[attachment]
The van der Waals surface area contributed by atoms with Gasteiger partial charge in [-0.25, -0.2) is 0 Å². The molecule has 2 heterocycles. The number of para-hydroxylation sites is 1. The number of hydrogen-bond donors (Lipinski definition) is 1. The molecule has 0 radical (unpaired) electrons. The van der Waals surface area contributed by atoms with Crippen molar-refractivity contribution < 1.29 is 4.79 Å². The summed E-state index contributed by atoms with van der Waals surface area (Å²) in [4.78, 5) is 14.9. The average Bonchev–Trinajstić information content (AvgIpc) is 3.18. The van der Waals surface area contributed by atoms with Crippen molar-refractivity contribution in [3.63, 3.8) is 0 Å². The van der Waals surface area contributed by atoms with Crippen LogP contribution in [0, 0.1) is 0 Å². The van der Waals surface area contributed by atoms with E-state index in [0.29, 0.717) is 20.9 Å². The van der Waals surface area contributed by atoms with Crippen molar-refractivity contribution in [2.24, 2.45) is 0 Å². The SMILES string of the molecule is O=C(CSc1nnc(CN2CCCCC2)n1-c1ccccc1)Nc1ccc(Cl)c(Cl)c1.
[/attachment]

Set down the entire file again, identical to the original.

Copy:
The van der Waals surface area contributed by atoms with Gasteiger partial charge in [-0.25, -0.2) is 0 Å². The molecule has 2 heterocycles. The number of para-hydroxylation sites is 1. The number of hydrogen-bond donors (Lipinski definition) is 1. The molecule has 0 radical (unpaired) electrons. The van der Waals surface area contributed by atoms with Crippen molar-refractivity contribution < 1.29 is 4.79 Å². The summed E-state index contributed by atoms with van der Waals surface area (Å²) in [4.78, 5) is 14.9. The average Bonchev–Trinajstić information content (AvgIpc) is 3.18. The van der Waals surface area contributed by atoms with Crippen molar-refractivity contribution in [3.63, 3.8) is 0 Å². The van der Waals surface area contributed by atoms with Crippen LogP contribution in [0, 0.1) is 0 Å². The van der Waals surface area contributed by atoms with E-state index in [0.29, 0.717) is 20.9 Å². The van der Waals surface area contributed by atoms with Crippen molar-refractivity contribution in [2.24, 2.45) is 0 Å². The SMILES string of the molecule is O=C(CSc1nnc(CN2CCCCC2)n1-c1ccccc1)Nc1ccc(Cl)c(Cl)c1.